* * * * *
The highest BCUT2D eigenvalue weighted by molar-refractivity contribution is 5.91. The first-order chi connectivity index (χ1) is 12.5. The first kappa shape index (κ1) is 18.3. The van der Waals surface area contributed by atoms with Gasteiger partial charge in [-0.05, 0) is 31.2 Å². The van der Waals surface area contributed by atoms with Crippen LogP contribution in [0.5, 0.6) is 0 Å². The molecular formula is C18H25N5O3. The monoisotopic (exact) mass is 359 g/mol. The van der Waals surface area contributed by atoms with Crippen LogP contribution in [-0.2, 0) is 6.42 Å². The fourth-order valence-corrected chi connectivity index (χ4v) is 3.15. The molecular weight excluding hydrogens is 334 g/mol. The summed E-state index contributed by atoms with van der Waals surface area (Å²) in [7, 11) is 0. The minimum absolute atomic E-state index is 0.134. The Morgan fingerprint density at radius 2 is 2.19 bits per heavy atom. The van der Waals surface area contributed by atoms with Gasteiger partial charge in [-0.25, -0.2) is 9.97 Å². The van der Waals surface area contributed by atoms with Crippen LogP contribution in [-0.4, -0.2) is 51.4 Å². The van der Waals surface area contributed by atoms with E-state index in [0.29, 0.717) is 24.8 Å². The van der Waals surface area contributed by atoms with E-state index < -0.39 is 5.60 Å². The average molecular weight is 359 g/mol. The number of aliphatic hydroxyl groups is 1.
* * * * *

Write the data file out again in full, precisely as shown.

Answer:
The highest BCUT2D eigenvalue weighted by molar-refractivity contribution is 5.91. The first-order chi connectivity index (χ1) is 12.5. The first kappa shape index (κ1) is 18.3. The van der Waals surface area contributed by atoms with Gasteiger partial charge in [-0.05, 0) is 31.2 Å². The van der Waals surface area contributed by atoms with Crippen LogP contribution in [0.5, 0.6) is 0 Å². The molecular formula is C18H25N5O3. The monoisotopic (exact) mass is 359 g/mol. The van der Waals surface area contributed by atoms with Crippen LogP contribution in [-0.2, 0) is 6.42 Å². The fourth-order valence-corrected chi connectivity index (χ4v) is 3.15. The molecular weight excluding hydrogens is 334 g/mol. The summed E-state index contributed by atoms with van der Waals surface area (Å²) in [7, 11) is 0. The minimum absolute atomic E-state index is 0.134. The Morgan fingerprint density at radius 2 is 2.19 bits per heavy atom. The van der Waals surface area contributed by atoms with Gasteiger partial charge in [-0.25, -0.2) is 9.97 Å². The van der Waals surface area contributed by atoms with Crippen LogP contribution in [-0.4, -0.2) is 51.4 Å². The van der Waals surface area contributed by atoms with E-state index in [0.29, 0.717) is 24.8 Å². The van der Waals surface area contributed by atoms with E-state index < -0.39 is 5.60 Å². The average molecular weight is 359 g/mol. The number of aliphatic hydroxyl groups is 1.